My wife is an actress and member of SAG, so every year around this time she gets a handful of SAG screening discs. For those of you who know, this is not quite as exciting as it sounds. You see, these discs are watermarked—to prevent piratical distribution—with sentences of text that appear over the picture every fifth scene or so reminding you it’s a screener. So the excitement of “free movies!” is moderated by the downfall of getting kicked out of one’s suspension of disbelief every so often by an irritating subtitle.
The only reason I bring it up is that this year, for the first time that I’ve seen, my wife has received a postcard offering a free iTunes rental of the movies that studio has for Oscar consideration. This is brilliant, primarily because the “free” DVDs sent out in the past weren’t anything we’d want to bother keeping. If it was a movie we’d want in our library, the last thing we need is to see those annoying subtitles during every viewing, I’d just buy a clean copy once the Blu-ray version came out.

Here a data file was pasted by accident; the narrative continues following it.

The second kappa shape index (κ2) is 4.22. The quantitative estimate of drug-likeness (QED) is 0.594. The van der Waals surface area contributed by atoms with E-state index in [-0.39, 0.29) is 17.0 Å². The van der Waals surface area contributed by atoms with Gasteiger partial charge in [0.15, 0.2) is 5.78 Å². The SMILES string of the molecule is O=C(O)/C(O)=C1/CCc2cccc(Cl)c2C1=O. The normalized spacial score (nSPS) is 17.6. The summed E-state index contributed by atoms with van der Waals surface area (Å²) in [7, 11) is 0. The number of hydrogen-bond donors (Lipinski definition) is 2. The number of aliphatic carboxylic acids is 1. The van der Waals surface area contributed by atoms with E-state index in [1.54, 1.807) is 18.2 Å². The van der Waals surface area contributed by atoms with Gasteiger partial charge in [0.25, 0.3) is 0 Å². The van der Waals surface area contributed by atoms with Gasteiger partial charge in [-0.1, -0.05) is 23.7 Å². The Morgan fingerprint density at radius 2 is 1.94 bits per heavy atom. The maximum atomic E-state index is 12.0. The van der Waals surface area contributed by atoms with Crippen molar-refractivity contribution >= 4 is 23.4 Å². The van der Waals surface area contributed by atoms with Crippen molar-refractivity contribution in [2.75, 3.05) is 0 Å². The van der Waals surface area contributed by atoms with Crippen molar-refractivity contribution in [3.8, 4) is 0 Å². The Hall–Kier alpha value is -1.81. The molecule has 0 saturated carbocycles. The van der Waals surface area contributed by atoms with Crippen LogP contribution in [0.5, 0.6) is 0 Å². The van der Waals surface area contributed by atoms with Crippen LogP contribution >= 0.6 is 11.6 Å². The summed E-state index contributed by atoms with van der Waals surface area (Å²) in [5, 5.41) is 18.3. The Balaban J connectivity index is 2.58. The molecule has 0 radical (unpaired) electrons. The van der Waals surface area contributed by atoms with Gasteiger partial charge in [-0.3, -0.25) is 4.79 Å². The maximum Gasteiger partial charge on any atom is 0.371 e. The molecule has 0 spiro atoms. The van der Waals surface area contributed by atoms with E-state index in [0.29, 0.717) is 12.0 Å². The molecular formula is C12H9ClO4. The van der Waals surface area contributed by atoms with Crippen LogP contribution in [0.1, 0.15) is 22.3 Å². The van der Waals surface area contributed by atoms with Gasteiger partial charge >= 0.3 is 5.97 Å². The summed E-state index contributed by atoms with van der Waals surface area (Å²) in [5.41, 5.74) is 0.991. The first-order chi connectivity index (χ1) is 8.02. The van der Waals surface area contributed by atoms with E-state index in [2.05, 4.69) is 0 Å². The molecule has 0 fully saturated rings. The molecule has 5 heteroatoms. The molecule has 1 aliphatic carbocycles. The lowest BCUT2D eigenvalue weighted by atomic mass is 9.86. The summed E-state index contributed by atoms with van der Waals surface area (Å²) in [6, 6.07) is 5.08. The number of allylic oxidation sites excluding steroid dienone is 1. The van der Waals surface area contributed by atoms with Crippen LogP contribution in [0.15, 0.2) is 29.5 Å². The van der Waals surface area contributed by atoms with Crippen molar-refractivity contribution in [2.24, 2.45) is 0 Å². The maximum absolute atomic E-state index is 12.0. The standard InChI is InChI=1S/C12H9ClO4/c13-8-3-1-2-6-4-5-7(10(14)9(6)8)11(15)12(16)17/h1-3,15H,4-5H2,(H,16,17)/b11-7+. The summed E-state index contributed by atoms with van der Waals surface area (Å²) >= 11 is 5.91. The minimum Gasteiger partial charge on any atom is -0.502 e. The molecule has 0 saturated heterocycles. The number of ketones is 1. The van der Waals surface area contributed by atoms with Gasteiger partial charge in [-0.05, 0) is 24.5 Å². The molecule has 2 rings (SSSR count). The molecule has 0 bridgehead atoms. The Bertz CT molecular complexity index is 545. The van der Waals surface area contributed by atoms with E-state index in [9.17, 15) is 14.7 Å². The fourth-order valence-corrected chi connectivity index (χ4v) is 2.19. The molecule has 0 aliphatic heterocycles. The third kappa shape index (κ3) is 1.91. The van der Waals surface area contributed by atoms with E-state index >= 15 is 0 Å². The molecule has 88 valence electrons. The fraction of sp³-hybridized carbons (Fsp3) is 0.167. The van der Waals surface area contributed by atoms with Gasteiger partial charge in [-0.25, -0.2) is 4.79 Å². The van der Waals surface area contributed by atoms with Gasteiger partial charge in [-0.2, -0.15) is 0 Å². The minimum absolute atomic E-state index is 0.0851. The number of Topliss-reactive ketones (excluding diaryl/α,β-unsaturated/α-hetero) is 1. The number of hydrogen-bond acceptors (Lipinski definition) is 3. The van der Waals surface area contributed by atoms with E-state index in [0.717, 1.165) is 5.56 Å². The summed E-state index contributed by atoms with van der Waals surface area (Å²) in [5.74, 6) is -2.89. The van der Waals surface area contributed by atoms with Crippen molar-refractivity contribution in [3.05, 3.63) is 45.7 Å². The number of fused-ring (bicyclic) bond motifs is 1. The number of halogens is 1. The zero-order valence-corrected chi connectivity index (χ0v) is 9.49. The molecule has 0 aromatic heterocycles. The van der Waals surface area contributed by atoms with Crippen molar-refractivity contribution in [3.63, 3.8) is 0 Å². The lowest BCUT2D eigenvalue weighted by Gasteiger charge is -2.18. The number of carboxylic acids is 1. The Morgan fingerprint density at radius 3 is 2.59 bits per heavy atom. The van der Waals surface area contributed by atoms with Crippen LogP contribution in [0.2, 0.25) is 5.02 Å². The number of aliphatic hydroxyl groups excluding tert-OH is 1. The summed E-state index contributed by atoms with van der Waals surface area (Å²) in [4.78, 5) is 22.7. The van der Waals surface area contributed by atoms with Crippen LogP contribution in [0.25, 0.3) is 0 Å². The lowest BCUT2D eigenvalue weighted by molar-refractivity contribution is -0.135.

By using iTunes rental distribution, the studio can keep their bits secure, my wife can watch the movies she might care to vote on, and I don’t have to feel guilty tossing unwanted DVDs into a landfill. I consider this to be very forward thinking, and I must applaud the studios who are trying this out. The only disadvantage is that, for typical home viewing, one has to get an Apple TV (or possibly have a Mac Mini or other iTunes-outputting CPU hooked up to one’s TV). At $99 this isn’t a massive imposition, but it’s still a drag if you’re an underemployed actor struggling to make ends meet while fulfilling your dreams. However, there’s always the option of renting on your iTunes equipped computer.
It’s also been brought to my attention that Withoutabox.com has been allowing uploaded, online screeners (used by select festivals) for some time. I used Withoutabox.com in 2006 when I was submitting my feature Four Weeks, Four Hours to festivals around the world, and at the time I was crowing about being able to send a DVD instead of a VHS tape. However, the thought of how many hundreds of thousands of DVD submissions from indie filmmakers found their way into the trash makes me quail. The waste saved by online video submission ought to be tremendous.
Of course, one can only hope that the festival reviewers who are evaluating these submissions aren’t tempted to catch up on their review queue using their iPhone on the bus…